A bird in the hand is worth two in the bush.

Most people assume they can work longer but end up retiring earlier. There could be multiple reasons, including health and unforeseen circumstances like COVID. It is wise to delay our gratification and save and invest while we are young and working. In a recent survey by EBRI, only 10 percent of the workers planned to retire at 62-64, but 27% of workers quit, straining the retirement funds.


Suppose a 60-year-old worker begins collecting Social Security at age 62; the monthly benefit will be $2,129. At full retirement age, or at age 67, the social security amount will increase by 43% to $3,042 and $3,772 a month if social security was drawn at age 70, an increase of 77% more than what the benefits at age 62.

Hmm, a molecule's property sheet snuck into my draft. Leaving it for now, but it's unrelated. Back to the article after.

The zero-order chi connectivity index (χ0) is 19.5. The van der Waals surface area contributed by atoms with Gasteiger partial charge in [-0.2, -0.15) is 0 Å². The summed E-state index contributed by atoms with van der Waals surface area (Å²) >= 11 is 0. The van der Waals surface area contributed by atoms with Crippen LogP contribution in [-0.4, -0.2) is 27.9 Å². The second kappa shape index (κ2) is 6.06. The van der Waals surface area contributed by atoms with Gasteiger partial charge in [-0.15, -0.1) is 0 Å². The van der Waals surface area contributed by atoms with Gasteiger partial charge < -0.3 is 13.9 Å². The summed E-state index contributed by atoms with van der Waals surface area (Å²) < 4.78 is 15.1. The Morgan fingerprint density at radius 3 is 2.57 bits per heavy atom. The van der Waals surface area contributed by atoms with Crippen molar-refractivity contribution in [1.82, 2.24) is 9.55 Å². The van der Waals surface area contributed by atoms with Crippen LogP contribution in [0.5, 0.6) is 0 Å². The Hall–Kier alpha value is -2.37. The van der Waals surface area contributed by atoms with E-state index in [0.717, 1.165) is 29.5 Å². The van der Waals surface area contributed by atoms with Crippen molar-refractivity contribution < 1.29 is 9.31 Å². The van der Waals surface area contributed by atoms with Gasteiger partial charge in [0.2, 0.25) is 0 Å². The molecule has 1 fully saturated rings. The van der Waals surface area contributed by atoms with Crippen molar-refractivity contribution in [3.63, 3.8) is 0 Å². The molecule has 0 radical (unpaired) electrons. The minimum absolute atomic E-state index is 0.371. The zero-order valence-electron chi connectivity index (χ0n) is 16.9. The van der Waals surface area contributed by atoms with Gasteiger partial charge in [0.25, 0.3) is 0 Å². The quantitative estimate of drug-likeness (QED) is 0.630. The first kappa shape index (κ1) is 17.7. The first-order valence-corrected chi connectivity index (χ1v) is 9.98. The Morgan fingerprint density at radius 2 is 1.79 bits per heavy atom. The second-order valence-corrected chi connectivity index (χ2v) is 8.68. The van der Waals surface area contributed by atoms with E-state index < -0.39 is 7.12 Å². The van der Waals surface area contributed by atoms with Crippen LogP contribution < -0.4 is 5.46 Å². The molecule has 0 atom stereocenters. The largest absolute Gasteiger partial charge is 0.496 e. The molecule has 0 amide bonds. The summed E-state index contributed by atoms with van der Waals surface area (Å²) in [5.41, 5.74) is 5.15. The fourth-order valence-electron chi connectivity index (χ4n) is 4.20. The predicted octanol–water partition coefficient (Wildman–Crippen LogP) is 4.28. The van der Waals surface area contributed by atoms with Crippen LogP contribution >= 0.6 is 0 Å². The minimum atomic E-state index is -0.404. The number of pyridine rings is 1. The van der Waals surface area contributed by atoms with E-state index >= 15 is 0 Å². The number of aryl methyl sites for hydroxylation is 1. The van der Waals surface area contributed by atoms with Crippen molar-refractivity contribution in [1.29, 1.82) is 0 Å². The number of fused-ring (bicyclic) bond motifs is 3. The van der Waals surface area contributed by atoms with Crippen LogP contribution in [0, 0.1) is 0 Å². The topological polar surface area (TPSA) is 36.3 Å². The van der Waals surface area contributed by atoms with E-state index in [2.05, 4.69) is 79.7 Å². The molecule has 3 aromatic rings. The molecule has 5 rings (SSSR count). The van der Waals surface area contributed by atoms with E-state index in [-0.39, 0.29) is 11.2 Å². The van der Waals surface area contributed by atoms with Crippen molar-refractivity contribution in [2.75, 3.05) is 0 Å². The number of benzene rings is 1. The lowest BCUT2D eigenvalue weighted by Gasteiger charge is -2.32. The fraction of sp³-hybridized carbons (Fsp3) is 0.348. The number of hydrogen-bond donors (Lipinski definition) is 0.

Health is a significant factor in determining when to start collecting social security. If the 60-year-old is currently in poor health, delaying Social Security might not be the best option. The bigger monthly benefit is offset by the reduced number of years workers are projected to live.